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Baker-Berry Library at Dartmouth Collge. Photo: Education Images/UIG via Getty Images

Dartmouth College is being sued by seven women over sexual assault, harassment and discrimination claims targeting three prominent male professors, the New York Times reports.

Details: The three men — William Kelly, Todd Heatherton, and Paul Whalen — were removed from their positions after an investigation last October concluded that they should be "stripped of their tenure and lose their jobs," per the Times. The lawsuit details allegations going back to 2002 and says Dartmouth ignored complaints of sexual misconduct. The seven plaintiffs are seeking $70 million in damages.

The big picture: The lawsuit comes a year after the Education Department withdrew Obama-era guidelines on how colleges should handle sexual assault claims under Title IX, CNN reports. New guidelines have not yet been released.

The allegations against the men range from groping and harassment to rape. Some of the women said their willingness to engage in inappropriate behavior, including drinking alcohol and engaging in sexual activity, was tied to the academic attention they received from the men.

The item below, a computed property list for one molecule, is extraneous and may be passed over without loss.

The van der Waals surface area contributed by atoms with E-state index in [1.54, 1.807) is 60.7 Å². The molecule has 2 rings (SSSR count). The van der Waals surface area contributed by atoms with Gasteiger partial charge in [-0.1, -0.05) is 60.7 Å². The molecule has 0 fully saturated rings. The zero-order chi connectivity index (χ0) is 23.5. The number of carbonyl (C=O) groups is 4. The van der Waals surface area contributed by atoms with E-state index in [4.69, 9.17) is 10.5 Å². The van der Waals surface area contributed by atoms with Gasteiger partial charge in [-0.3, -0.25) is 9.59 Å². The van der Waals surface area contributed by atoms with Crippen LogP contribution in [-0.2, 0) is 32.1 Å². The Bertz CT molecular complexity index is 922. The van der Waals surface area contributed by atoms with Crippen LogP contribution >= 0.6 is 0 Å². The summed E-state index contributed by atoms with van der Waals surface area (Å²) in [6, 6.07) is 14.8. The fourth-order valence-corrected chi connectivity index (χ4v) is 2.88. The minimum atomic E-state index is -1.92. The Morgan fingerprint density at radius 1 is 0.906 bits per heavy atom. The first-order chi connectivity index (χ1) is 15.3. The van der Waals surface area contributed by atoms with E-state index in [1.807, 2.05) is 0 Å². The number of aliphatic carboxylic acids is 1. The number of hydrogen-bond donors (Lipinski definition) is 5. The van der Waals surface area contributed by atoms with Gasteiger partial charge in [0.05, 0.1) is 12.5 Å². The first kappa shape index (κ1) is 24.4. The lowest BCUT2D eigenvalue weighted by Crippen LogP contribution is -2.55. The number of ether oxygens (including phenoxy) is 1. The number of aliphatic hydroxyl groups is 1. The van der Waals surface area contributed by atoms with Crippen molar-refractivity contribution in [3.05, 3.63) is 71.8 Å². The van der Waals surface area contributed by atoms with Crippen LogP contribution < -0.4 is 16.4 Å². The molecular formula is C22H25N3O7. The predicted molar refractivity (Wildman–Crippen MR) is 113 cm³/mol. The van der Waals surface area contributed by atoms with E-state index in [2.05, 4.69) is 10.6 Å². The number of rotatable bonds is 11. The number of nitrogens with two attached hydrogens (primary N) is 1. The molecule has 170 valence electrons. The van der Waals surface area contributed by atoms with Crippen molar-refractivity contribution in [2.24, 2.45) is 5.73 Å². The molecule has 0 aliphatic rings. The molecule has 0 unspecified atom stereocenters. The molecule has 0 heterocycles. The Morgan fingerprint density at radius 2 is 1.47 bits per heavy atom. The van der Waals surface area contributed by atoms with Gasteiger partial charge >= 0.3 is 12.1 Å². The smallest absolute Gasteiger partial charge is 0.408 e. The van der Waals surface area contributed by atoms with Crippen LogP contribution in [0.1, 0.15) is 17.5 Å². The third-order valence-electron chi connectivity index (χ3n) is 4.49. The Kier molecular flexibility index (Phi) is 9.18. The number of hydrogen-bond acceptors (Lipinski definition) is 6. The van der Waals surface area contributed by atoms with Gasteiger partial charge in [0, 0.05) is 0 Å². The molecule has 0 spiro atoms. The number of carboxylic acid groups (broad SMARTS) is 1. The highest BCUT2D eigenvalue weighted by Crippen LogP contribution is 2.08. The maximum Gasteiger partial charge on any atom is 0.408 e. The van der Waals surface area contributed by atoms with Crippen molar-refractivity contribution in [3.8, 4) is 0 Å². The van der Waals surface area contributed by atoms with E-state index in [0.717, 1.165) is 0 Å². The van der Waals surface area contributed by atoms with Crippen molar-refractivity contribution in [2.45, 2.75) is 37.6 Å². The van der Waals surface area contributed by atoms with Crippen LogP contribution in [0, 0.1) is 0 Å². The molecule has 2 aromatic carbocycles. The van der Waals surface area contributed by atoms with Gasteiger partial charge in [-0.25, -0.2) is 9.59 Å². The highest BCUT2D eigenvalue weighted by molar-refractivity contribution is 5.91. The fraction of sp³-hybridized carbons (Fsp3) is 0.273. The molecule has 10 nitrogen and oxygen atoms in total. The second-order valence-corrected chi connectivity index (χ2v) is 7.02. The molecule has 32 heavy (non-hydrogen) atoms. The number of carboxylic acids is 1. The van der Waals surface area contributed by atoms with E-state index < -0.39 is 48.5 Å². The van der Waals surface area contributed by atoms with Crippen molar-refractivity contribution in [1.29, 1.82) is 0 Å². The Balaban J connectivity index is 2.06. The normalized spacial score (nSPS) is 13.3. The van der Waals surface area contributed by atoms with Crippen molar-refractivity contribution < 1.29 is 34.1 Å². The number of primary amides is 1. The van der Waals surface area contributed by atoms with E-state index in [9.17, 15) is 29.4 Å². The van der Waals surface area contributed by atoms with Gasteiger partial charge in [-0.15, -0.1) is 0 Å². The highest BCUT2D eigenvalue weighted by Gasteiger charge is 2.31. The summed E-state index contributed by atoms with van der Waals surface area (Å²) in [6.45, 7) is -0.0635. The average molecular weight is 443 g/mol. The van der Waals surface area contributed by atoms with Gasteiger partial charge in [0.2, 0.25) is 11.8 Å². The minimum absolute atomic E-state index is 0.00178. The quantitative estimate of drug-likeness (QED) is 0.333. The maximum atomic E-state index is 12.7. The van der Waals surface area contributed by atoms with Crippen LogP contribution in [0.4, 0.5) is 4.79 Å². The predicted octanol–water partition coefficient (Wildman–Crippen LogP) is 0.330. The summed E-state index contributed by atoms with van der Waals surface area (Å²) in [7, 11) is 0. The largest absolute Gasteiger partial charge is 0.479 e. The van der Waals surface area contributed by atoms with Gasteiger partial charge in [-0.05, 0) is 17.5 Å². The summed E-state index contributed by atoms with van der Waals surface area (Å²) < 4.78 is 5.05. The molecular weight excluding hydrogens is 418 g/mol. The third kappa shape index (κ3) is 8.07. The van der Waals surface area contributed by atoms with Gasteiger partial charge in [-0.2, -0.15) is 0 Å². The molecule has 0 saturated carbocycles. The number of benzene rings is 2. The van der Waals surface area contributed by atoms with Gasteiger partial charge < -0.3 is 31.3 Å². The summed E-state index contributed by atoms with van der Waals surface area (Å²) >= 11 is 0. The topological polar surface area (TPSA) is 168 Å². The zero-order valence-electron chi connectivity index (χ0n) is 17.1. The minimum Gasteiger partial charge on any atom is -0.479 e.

• The lawsuit says, per CNN: "The seven Plaintiffs, each an exemplary female scientist at the start of her career, came to Dartmouth to contribute to a crucial and burgeoning field of academic study. Plaintiffs were instead sexually harassed and sexually assaulted by the Department's tenured professors and expected to tolerate increasing levels of sexual predation."

Justin Anderson, a spokesman for Dartmouth, praised the women for coming forward, but said they "respectfully disagree with the characterizations of Dartmouth's actions in the complaint and will respond through our own court filings," according to the Times.

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Why it matters: The administration has been seeking to force a sale of, or block, the Chinese-owned service. It also moved to ban the service from operating in the U.S. as of Nov. 12, a move which was put on hold by Friday's injunction.